Corporate Author Thesis
Publisher PLOS Place of Publication Editor
Language English Summary Language English Original Title
Series Editor Series Title Abbreviated Series Title
Series Volume Series Issue Edition
ISSN 1932-6203 ISBN Medium
Area Expedition Conference
Notes PMID:27008274 Approved no
Call Number IDA @ john @ Serial 1403
Permanent link to this record
 

 
Author Zeale, M.R.K.; Stone, E.L.; Zeale, E.; Browne, W.J.; Harris, S.; Jones, G.
Title Experimentally manipulating light spectra reveals the importance of dark corridors for commuting bats Type Journal Article
Year 2018 Publication Global Change Biology Abbreviated Journal Glob Chang Biol
Volume in press Issue Pages in press
Keywords Animals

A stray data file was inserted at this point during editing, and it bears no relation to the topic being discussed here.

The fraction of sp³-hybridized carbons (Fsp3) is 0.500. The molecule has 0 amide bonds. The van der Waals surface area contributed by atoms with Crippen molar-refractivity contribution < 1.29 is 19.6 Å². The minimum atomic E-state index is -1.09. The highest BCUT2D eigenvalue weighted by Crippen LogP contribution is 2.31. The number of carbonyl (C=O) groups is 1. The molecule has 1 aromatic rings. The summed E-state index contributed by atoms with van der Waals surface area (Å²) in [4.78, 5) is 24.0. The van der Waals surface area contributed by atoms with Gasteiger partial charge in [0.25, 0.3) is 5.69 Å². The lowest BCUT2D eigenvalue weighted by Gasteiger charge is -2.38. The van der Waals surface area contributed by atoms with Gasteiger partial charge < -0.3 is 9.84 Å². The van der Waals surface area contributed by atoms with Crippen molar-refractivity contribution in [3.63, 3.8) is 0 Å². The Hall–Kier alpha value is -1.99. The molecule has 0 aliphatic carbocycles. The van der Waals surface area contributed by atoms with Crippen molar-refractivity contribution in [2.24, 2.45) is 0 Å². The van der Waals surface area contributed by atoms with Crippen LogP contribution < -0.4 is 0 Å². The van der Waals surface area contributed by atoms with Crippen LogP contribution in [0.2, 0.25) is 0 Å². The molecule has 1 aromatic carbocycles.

Abstract The rapid global spread of artificial light at night is causing unprecedented disruption to ecosystems. In otherwise dark environments, street lights restrict the use of major flight routes by some bats, including the threatened lesser horseshoe bat Rhinolophus hipposideros, and may disrupt foraging. Using radio tracking, we examined the response of individual female R. hipposideros to experimental street lights placed on hedgerows used as major flight routes. Hedgerows were illuminated on one side over four nights using lights with different emission spectra, while the opposite side of the hedge was not illuminated. Automated bat detectors were used to examine changes in overall bat activity by R. hipposideros and other bat species present. R. hipposideros activity reduced significantly under all light types, including red light, challenging a previously held assumption that red light is safe for bats. Despite this, R. hipposideros rapidly adapted to the presence of lights by switching their flight paths to the dark side of the hedgerow, enabling them to reach foraging sites without restriction. Red light had no effect on the activity of the other species present. Slow-flying Myotis spp. avoided orange, white and green light, while more agile Pipistrellus spp. were significantly more abundant at these light types compared to dark controls, most probably in response to accumulations of insect prey. No effect of any light type was found for Nyctalus or Eptesicus spp. Our findings demonstrate that caution must be used when promoting forms of lighting that are thought to be safe for wildlife before they are tested more widely. We argue that it is essential to preserve dark corridors free from light pollution to mitigate the impacts of artificial light at night on bat activity and movements. This article is protected by copyright. All rights reserved.